Neuroprotection in stroke: the importance of collaboration and reproducibility.
Neuhaus AA., Couch Y., Hadley G., Buchan AM.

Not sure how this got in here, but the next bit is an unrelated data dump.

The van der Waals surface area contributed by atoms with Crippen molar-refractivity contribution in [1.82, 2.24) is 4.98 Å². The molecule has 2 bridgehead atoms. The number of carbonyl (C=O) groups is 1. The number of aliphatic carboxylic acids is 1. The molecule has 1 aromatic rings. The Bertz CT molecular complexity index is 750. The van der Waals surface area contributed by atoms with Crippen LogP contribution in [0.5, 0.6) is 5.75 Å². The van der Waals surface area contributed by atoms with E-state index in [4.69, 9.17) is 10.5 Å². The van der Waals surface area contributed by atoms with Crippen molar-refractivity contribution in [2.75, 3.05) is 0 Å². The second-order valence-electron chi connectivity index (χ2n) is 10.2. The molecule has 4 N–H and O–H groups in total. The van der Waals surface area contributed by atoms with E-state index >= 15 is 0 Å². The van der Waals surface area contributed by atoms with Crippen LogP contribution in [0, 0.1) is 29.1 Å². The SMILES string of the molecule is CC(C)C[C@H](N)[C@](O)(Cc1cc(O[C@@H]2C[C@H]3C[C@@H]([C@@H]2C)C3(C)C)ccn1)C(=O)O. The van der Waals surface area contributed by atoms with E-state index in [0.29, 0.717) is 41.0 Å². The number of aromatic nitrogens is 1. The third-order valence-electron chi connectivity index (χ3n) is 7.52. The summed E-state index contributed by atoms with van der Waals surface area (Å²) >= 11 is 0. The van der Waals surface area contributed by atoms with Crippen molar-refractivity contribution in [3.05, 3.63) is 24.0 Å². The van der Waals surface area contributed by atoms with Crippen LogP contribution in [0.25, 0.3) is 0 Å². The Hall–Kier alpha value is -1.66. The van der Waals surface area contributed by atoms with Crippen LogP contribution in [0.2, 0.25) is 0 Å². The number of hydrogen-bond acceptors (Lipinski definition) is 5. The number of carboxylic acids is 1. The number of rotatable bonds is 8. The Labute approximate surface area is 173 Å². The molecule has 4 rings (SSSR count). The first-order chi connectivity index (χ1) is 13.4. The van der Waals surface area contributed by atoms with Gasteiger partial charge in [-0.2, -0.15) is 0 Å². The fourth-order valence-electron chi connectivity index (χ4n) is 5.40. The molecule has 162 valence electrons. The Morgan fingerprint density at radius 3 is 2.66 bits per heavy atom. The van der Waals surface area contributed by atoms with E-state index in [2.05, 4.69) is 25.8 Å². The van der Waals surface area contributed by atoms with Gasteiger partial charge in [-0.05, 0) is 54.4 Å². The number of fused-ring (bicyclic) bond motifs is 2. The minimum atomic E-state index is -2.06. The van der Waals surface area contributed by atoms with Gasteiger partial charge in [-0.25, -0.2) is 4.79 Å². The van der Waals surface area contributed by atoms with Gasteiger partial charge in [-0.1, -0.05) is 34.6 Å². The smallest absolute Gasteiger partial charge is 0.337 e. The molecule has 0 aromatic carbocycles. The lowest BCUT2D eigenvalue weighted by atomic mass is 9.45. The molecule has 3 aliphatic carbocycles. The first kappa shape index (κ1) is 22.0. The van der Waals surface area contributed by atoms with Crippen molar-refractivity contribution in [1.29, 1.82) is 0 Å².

Acute ischaemic stroke accounts for 6.5 million deaths per year, and by 2030 will result in the annual loss of over 200 million disability-adjusted life years globally. There have been considerable recent advances in the gold standard of acute ischaemic stroke treatment, some aspects of which-aspirin to prevent recurrence, and treating patients in specialized stroke wards-are widely applicable. Recanalization of the occluded artery through thrombolysis and/or endovascular thrombectomy is restricted to only a small proportion of patients, due to contra-indications and the costs associated with establishing the infrastructure to deliver these treatments. The use of neuroprotective agents in stroke has been a notable failure of translation from medical research into clinical practice. Yet, with the advent of endovascular thrombectomy and the ability to investigate patients in much greater detail through advanced imaging modalities, neuroprotective agents can and should be re-examined as adjunct therapies to recanalization. In parallel, this requires appropriate planning on behalf of the preclinical stroke research community: there is a need to reinvestigate these therapies in a more collaborative manner, to enhance reproducibility through reduced attrition, improved reporting, and adopting an approach to target validation that more closely mimics clinical trials. This review will describe some of the novel strategies being used in stroke research, and focus on a few key examples of neuroprotective agents that are showing newfound promise in preclinical models of stroke therapy. Our primary aim is to give an overview of some of the challenges faced by preclinical stroke research, and suggest potential ways to improve translational success.